They started up again because American money gave them new life! "The Saint" and "Danger Man" were ITC shows made by Lew Grade's Independent Television Corporation and designed to appeal to both the British and the American markets. Once the USA bought the shows, the money was available to upgrade the shows and, inevitably, further re-format them to suit American audiences.
It's interesting that you've only seen the colour episodes of these shows, because that means you're seeing the later, "Americanized" versions, which is why they seem so very different from the general run of British programming, then or now. In the UK they stood out even at the time, precisely because they were British shows with the kind of high-class production values otherwise only seen in imported American shows. If you watch the earlier black and white episodes of "The Saint", for instance, you'll find a much grittier show, with Moore giving an edgier performance that's a good deal nearer the character in the books. The fight scenes are way more brutal, too. (However, in the case of "Danger Man", your memory may be playing you tricks: there were only two episodes made in colour before Patrck MacGoohan broke his contract. Perhaps you're thinking of "The Prisoner", which was shot soon after and entirely in colour.)
All of ITC's product was shot on the same sets and locations. "The Avengers" was produced by ABC (Associated British Corporation) which had it's own facilities, but again, all its episodes recycled sets and locations that were re-dressed as required. And again, its producers managed to sell it in the USA, and it got re-formatted.
By and large I much prefer the black and white seasons of these shows. They're a bit less slick, but certainly more individual and charming - but maybe nostalgia for the world of my childhood is getting the better of me...
Sutherland trained in Britain and began his career here. In fact it was Moore who allowed him to send a showreel of one of his "Saint" performances over to the American producers who were interested in Sutherland for a role in "The Dirty Dozen". The rest is history...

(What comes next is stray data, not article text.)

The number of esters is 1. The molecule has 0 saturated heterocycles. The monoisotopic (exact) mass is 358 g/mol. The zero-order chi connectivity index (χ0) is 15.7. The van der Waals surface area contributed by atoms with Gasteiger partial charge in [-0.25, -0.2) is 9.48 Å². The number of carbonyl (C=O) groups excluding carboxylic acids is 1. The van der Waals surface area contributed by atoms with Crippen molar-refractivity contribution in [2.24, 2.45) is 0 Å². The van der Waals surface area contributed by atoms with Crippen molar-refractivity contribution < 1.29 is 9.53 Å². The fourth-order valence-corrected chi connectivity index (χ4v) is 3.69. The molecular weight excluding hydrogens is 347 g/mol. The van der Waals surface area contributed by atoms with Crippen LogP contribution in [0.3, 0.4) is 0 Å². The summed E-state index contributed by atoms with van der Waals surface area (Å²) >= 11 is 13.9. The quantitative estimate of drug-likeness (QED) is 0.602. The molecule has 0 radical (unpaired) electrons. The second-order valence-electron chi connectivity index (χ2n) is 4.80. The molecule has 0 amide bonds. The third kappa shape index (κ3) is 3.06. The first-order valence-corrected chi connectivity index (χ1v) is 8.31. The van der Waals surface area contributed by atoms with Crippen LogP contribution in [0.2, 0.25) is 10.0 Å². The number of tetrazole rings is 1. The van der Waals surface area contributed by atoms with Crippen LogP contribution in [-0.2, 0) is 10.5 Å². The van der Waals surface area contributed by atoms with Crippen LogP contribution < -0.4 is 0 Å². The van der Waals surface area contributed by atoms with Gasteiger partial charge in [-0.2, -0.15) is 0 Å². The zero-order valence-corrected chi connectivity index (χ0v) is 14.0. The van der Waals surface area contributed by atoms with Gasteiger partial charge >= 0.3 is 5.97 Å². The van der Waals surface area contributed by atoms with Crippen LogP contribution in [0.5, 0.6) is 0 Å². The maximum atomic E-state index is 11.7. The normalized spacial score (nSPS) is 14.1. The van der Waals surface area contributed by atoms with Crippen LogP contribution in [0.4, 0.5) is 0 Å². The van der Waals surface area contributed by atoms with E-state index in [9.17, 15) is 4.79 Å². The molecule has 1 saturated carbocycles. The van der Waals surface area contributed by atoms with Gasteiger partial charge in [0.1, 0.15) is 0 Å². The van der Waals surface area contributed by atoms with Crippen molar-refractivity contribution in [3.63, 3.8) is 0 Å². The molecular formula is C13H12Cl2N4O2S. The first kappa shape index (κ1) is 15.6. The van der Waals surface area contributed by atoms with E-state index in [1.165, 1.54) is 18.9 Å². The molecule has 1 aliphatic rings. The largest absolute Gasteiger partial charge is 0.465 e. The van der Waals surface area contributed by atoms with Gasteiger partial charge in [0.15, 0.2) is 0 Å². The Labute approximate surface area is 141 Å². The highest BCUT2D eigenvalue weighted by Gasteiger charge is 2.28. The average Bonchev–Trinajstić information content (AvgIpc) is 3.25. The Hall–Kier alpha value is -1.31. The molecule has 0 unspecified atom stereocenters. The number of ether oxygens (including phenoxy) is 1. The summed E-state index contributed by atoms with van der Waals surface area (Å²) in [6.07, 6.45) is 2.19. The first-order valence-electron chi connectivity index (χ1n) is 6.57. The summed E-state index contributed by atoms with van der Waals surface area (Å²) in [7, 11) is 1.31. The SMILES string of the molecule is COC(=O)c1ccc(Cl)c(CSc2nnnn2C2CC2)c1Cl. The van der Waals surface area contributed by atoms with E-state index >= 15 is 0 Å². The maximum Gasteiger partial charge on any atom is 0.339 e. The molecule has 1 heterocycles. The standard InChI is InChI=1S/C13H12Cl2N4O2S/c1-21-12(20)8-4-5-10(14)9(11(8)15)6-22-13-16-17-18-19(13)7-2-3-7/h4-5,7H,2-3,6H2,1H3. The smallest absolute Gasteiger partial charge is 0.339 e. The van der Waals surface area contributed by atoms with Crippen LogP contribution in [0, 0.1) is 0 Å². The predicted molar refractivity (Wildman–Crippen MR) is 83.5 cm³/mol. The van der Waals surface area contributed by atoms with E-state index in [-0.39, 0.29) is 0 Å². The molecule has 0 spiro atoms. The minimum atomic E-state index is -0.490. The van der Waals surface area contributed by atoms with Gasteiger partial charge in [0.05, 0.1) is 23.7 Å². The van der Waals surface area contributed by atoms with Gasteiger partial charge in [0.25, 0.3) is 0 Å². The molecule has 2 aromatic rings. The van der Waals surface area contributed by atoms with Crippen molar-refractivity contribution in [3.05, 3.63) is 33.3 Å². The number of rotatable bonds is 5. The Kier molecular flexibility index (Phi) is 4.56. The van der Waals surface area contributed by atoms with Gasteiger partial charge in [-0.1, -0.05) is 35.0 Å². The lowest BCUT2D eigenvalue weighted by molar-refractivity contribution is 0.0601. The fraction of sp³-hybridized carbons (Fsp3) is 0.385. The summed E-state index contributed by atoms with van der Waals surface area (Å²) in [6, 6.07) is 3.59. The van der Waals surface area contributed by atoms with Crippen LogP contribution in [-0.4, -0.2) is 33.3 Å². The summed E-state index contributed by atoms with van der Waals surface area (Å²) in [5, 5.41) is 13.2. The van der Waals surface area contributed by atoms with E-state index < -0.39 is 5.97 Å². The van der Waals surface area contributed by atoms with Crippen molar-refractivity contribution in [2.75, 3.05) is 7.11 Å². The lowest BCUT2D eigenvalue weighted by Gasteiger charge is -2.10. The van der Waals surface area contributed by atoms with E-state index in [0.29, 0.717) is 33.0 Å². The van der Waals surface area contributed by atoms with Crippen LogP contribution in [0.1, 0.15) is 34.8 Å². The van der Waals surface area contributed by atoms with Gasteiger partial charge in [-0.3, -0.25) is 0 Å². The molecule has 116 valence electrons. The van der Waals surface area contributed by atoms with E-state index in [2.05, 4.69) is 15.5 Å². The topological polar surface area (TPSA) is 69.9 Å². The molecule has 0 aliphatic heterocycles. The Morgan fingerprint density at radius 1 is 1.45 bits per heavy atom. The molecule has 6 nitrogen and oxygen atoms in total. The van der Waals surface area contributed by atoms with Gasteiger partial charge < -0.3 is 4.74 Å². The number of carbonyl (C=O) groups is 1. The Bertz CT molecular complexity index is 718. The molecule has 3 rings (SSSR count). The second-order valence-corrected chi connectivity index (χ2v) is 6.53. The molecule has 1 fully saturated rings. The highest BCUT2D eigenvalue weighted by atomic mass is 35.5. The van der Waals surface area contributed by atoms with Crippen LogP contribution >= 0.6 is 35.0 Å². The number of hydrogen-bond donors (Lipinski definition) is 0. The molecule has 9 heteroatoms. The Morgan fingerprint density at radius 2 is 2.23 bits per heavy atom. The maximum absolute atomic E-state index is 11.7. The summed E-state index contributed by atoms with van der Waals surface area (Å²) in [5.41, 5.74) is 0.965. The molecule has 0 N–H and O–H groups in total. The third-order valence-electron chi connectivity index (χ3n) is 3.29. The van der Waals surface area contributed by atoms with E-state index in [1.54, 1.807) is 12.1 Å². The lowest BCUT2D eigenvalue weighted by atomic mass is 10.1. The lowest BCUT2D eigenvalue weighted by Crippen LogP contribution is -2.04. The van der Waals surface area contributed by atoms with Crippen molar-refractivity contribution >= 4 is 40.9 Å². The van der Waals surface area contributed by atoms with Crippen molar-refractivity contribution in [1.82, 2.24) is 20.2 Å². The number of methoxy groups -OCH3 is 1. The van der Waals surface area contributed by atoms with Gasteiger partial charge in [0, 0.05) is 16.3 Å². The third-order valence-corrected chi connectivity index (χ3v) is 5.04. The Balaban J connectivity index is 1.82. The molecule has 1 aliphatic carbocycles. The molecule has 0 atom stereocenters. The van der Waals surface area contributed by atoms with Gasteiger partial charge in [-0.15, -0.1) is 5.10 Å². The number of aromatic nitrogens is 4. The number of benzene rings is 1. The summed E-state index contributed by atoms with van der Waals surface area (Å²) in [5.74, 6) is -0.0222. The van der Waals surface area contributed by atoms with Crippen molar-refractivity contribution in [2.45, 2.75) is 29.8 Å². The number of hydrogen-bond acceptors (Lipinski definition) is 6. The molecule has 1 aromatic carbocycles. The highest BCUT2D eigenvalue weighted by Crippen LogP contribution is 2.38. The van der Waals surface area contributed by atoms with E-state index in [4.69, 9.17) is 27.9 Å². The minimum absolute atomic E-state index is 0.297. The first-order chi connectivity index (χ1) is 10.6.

It's amusing (in a nice way) that you think "Ashes" and "Mars" are gritty. They're both pastiches of a 1970s British show called "The Sweeney", about the Metropolitan Police's gun-toting "Flying Squad". Now THAT was a gritty show...
"Duck, I says..."
Hey kducklin2, looks like you and I have hijacked this thread. I didn't mean to imply that I had seen color episodes of "Secret Agent". I meant to say I had never seen any of the "Danger Man" episodes. I have seen a handful of "The Avengers" with Honor Blackman, and I didn't even know there were B&W episodes of "The Saint". I thought "The Saint" began around 1966, because that's all I've ever seen.
I might buy the "Secret Agent" DVDs. Patrick McGoohan was great. I loved "Secret Agent" and "The Prisoner" as a teenager, and he was excellent in "Ice Station Zebra". (He played virtually the same character in that movie as he did in his TV shows).
"Ashes To Ashes" and "Life On Mars" seem gritty to me, especially after watching the smooth and polished Brits in the 60's TV series. Philip Glenister is a genius. He bursts into each scene like Kramer making an entrance into Jerry's apartment, and sets the tone for the entire series.
I have never heard of "The Sweeney", but I enjoy watching these British shows. They are so different from what I grew up on. As Spock would say . . . Fascinating.
One question . . . you say you adopted the mannerisms of Roger Moore, but looked like Mel Smith. Who's he?
There were 71 B&W episodes of "The Saint" across four UK seasons before the switch to colour (47 episodes). The show quickly became popular on both sides of the Atlantic, and all of them were broadcast at some time or other in the US. Interestingly, during the first and second seasons there were several stories set in New York, whereas, once the series had taken off in the States, America was never revisited.
The earliest seasons are a bit patchy in terms of the writing and Moore's characterization, both of which took a while to gel. But seasons three and four are very good indeed, with Moore playing it suave but straight, with just the right amount of hardness showing through. The toning down of the violence in the colour episodes unfortunately but inevitably diluted this.
Another change they made was that in the B&W episodes Moore gave all his pre-credit sequence introductions in person, straight to the camera. This was a lovely device that really drew you into his world. In the colour seasons this was replaced with a voice over, which I think is a lot less effective.